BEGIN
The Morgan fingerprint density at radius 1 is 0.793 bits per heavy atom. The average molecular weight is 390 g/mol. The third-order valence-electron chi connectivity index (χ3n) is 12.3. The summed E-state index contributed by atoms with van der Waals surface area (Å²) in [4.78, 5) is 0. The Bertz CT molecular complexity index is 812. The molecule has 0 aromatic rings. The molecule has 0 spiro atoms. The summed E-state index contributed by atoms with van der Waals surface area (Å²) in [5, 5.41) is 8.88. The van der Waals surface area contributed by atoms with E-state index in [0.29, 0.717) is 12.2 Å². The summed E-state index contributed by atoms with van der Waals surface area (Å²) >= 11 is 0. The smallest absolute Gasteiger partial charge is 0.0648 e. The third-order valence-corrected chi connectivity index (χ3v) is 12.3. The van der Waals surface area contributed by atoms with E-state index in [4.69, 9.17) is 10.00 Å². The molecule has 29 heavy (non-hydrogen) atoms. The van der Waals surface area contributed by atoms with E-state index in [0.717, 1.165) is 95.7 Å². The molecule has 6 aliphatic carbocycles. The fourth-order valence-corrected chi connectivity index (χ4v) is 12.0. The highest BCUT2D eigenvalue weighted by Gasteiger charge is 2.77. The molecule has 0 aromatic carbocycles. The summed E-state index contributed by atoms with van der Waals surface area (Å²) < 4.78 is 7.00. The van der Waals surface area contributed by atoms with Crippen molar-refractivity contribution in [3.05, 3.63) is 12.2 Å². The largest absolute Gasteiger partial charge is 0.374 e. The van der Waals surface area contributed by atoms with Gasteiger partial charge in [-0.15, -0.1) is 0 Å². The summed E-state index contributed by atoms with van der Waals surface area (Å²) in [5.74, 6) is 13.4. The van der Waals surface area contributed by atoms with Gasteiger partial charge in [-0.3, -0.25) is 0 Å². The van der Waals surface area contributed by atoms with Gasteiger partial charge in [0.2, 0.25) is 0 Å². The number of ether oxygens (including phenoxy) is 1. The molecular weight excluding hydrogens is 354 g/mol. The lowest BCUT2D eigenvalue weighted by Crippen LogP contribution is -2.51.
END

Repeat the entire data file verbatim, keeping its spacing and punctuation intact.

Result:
The Morgan fingerprint density at radius 1 is 0.793 bits per heavy atom. The average molecular weight is 390 g/mol. The third-order valence-electron chi connectivity index (χ3n) is 12.3. The summed E-state index contributed by atoms with van der Waals surface area (Å²) in [4.78, 5) is 0. The Bertz CT molecular complexity index is 812. The molecule has 0 aromatic rings. The molecule has 0 spiro atoms. The summed E-state index contributed by atoms with van der Waals surface area (Å²) in [5, 5.41) is 8.88. The van der Waals surface area contributed by atoms with E-state index in [0.29, 0.717) is 12.2 Å². The summed E-state index contributed by atoms with van der Waals surface area (Å²) >= 11 is 0. The smallest absolute Gasteiger partial charge is 0.0648 e. The third-order valence-corrected chi connectivity index (χ3v) is 12.3. The van der Waals surface area contributed by atoms with E-state index in [4.69, 9.17) is 10.00 Å². The molecule has 29 heavy (non-hydrogen) atoms. The van der Waals surface area contributed by atoms with E-state index in [0.717, 1.165) is 95.7 Å². The molecule has 6 aliphatic carbocycles. The fourth-order valence-corrected chi connectivity index (χ4v) is 12.0. The highest BCUT2D eigenvalue weighted by Gasteiger charge is 2.77. The molecule has 0 aromatic carbocycles. The summed E-state index contributed by atoms with van der Waals surface area (Å²) < 4.78 is 7.00. The van der Waals surface area contributed by atoms with Crippen molar-refractivity contribution in [3.05, 3.63) is 12.2 Å². The largest absolute Gasteiger partial charge is 0.374 e. The van der Waals surface area contributed by atoms with Gasteiger partial charge in [-0.15, -0.1) is 0 Å². The summed E-state index contributed by atoms with van der Waals surface area (Å²) in [5.74, 6) is 13.4. The van der Waals surface area contributed by atoms with Gasteiger partial charge in [-0.3, -0.25) is 0 Å². The van der Waals surface area contributed by atoms with Gasteiger partial charge in [0.2, 0.25) is 0 Å². The number of ether oxygens (including phenoxy) is 1. The molecular weight excluding hydrogens is 354 g/mol. The lowest BCUT2D eigenvalue weighted by Crippen LogP contribution is -2.51.